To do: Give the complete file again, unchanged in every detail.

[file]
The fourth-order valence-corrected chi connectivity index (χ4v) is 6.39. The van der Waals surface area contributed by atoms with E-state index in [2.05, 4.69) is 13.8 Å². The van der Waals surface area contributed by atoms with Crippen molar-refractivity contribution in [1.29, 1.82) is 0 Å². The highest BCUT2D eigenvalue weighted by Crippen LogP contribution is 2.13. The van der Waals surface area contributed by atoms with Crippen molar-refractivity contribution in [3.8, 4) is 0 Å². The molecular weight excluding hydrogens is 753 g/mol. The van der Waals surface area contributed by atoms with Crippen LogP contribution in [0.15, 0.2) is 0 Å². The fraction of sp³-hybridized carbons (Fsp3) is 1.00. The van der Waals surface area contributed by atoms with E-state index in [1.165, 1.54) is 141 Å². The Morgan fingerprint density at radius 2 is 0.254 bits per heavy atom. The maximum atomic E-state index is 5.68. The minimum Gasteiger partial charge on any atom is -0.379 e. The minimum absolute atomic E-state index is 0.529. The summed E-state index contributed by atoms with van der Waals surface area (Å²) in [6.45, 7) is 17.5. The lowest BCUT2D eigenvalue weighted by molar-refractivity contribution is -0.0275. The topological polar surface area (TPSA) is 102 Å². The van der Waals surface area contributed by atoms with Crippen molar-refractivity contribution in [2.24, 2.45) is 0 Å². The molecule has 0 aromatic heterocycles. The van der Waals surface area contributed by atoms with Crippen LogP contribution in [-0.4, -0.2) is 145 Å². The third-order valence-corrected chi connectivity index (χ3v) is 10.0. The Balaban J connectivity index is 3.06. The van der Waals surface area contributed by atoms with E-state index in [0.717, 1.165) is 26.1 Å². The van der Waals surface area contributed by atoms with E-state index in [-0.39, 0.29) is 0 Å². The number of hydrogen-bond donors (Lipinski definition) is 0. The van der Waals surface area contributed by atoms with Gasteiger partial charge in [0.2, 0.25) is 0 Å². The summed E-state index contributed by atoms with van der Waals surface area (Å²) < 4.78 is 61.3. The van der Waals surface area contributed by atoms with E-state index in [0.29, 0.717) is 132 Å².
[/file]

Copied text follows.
The fourth-order valence-corrected chi connectivity index (χ4v) is 6.39. The van der Waals surface area contributed by atoms with E-state index in [2.05, 4.69) is 13.8 Å². The van der Waals surface area contributed by atoms with Crippen molar-refractivity contribution in [1.29, 1.82) is 0 Å². The highest BCUT2D eigenvalue weighted by Crippen LogP contribution is 2.13. The van der Waals surface area contributed by atoms with Crippen molar-refractivity contribution in [3.8, 4) is 0 Å². The molecular weight excluding hydrogens is 753 g/mol. The van der Waals surface area contributed by atoms with Crippen LogP contribution in [0.15, 0.2) is 0 Å². The fraction of sp³-hybridized carbons (Fsp3) is 1.00. The van der Waals surface area contributed by atoms with E-state index in [1.165, 1.54) is 141 Å². The Morgan fingerprint density at radius 2 is 0.254 bits per heavy atom. The maximum atomic E-state index is 5.68. The minimum Gasteiger partial charge on any atom is -0.379 e. The minimum absolute atomic E-state index is 0.529. The summed E-state index contributed by atoms with van der Waals surface area (Å²) in [6.45, 7) is 17.5. The lowest BCUT2D eigenvalue weighted by molar-refractivity contribution is -0.0275. The topological polar surface area (TPSA) is 102 Å². The van der Waals surface area contributed by atoms with Crippen molar-refractivity contribution in [2.24, 2.45) is 0 Å². The molecule has 0 aromatic heterocycles. The van der Waals surface area contributed by atoms with Crippen LogP contribution in [-0.4, -0.2) is 145 Å². The third-order valence-corrected chi connectivity index (χ3v) is 10.0. The Balaban J connectivity index is 3.06. The van der Waals surface area contributed by atoms with E-state index in [0.717, 1.165) is 26.1 Å². The van der Waals surface area contributed by atoms with E-state index in [-0.39, 0.29) is 0 Å². The number of hydrogen-bond donors (Lipinski definition) is 0. The van der Waals surface area contributed by atoms with Gasteiger partial charge in [0.2, 0.25) is 0 Å². The summed E-state index contributed by atoms with van der Waals surface area (Å²) < 4.78 is 61.3. The van der Waals surface area contributed by atoms with E-state index in [0.29, 0.717) is 132 Å².